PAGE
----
They're also more expensive than traditional vacuums in order to pay for the sensor technology. You can find many low-cost models but their suction power is even more limited, and they lack a self-emptying programme, so they can be quickly filled with dust.

Features to look for when buying a vacuum cleaner

Once you’ve decided which type of vacuum cleaner is right for you, there are a few key features that you should consider before making your purchase:

Suction power

The suction power of a vacuum is measured in air watts (AW). The more powerful your vacuum cleaner, the more dirt it will suck up. This isn't just good for cleaning thick carpets - it means you'll only need to glide over areas once, rather than scrubbing back and forth over and over again. But bear in mind that more powerful models will also usually be heavier and noisier too!

Wet & dry cleaning

This useful feature is often found in large cylinder vacuum cleaners. Wet & dry vacuum cleaners lets you clean up wet patches and spills as well as dry dirt. They have a separate tank they use to store the moisture to make them easier to empty. Wet & dry vacuums are ideal for cleaning kitchens or homes with children who keep spilling drinks onto hardwood floors. They're also fantastic for professional cleaners, which is why they're often made by power tool brands like Karcher.

Bagged versus Bagless

All the dust your vacuum sucks up has to go somewhere, and for many years it had to go into a big bag that needed to be emptied or replaced regularly. But in the last few years bagless vacuum cleaners - in which the dust is stored in a large plastic container - started to become common.

Bagless vacuum cleaners are much easier to empty: Usually the plastic container detaches from the rest of the vacuum cleaner, then you just hold it over a waste bin and press a switch to empty it. With bagged vacuum cleaners you need to detach the bag carefully from the vacuum to stop it tearing.

With some models you simply throw the bag away once it's full and replace it with a new one. More convenient to be sure, but also wasteful and expensive over time. However, the advantage with this technique is that it makes sure to keep dust trapped in the bag, which is great is you suffer from dust allergies.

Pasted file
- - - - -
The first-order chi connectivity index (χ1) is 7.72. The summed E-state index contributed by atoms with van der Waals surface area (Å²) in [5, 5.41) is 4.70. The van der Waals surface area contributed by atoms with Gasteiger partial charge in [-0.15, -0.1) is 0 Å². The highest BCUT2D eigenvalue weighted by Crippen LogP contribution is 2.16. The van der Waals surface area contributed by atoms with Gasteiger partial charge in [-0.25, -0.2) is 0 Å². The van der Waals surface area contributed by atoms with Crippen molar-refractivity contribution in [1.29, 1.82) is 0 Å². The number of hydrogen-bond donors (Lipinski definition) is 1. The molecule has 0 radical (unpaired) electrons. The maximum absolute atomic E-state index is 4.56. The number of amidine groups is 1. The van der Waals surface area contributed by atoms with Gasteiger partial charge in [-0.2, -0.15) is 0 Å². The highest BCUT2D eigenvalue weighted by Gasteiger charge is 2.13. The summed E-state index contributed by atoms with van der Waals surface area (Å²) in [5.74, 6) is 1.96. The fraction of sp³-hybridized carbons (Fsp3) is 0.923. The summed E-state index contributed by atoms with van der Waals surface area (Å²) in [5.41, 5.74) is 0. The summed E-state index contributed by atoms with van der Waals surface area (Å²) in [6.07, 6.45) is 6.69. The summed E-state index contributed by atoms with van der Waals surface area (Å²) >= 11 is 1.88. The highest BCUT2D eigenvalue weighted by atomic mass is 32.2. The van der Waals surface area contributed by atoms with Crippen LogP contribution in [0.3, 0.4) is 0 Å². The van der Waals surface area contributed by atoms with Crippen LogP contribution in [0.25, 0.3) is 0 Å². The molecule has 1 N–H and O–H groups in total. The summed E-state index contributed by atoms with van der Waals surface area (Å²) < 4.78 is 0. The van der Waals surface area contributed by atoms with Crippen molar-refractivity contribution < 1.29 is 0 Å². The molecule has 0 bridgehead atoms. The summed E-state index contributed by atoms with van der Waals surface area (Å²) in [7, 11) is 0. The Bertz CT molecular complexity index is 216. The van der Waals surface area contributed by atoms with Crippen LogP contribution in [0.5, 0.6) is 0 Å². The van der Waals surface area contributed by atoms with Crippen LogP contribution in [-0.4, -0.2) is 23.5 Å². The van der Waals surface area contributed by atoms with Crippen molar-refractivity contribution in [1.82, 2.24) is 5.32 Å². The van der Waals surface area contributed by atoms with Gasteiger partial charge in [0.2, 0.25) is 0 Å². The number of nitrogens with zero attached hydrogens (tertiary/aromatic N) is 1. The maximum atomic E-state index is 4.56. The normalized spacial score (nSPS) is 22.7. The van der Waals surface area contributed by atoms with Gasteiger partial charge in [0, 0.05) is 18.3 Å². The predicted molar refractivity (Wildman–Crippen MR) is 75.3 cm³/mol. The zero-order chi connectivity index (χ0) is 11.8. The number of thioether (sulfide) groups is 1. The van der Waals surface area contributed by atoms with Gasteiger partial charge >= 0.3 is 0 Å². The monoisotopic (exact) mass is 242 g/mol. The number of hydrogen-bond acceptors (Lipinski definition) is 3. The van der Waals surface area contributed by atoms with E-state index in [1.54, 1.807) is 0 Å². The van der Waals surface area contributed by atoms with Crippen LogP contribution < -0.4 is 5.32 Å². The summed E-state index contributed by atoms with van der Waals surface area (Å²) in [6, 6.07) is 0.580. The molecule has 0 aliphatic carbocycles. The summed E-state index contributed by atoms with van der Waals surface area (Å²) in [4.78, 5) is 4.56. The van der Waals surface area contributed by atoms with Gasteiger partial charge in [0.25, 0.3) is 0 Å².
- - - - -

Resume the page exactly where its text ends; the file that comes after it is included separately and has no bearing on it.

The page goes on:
Noise level

If noise is an issue in your home then look out for models with low noise ratings. You'll probably lose some suction power but that might be a price worth paying to avoid upsetting your neighbours.

Filter systems

Every vacuum cleaner has some kind of filter attached to trap fine particles, but you may have a more or less effective filter depending on the model you've bought. If you have allergies you might benefit from a vacuum with a HEPA (High Energy Particulate Air) filter. These trap even the smallest allergy-causing particles, minimising allergens in your home.

Another type of filter to look for are lifetime filters: Most vacuum cleaner filters need to be replaced after a while, but these are designed to last as long as your vacuum does. On the other hand, a charcoal filter removes nasty smells as well as dirt, which is useful if you have pets.

Cordless or corded

Cordless vacuum cleaners give you freedom from cords but usually come at the expense of battery life; corded models provide more consistent power but require access to plug sockets throughout your home (which could be tricky if yours aren’t close enough!).

Attachments & accessories

Nearly every vacuum cleaner comes with at least one accessory, and here's a list of the most popular:

  • Crevice tools: A long, thin attachment with an angled tip for reaching tight spots like the edges of skirting boards.
  • Upholstery brush: A wide attachment with a lint trap on the front, designed for scrubbing stairs and cleaning sofas and other furniture
  • Dusting brush: A soft bristled brush for sucking up dust from smooth surfaces like window sills and shelves.

Vacuum cleaner brands

Finally, let's look at some of the most popular vacuum cleaner brands:

In conclusion, buying the right vacuum cleaner doesn't have to be complicated! Think carefully about what type would suit your needs best: Do you need something lightweight like a stick vacuum, or the raw power of an upright vacuum? Consider what features would benefit you most, too: Do you need a wide range attachments to clean your home properly, or is an effective HEPA filter a bigger priority?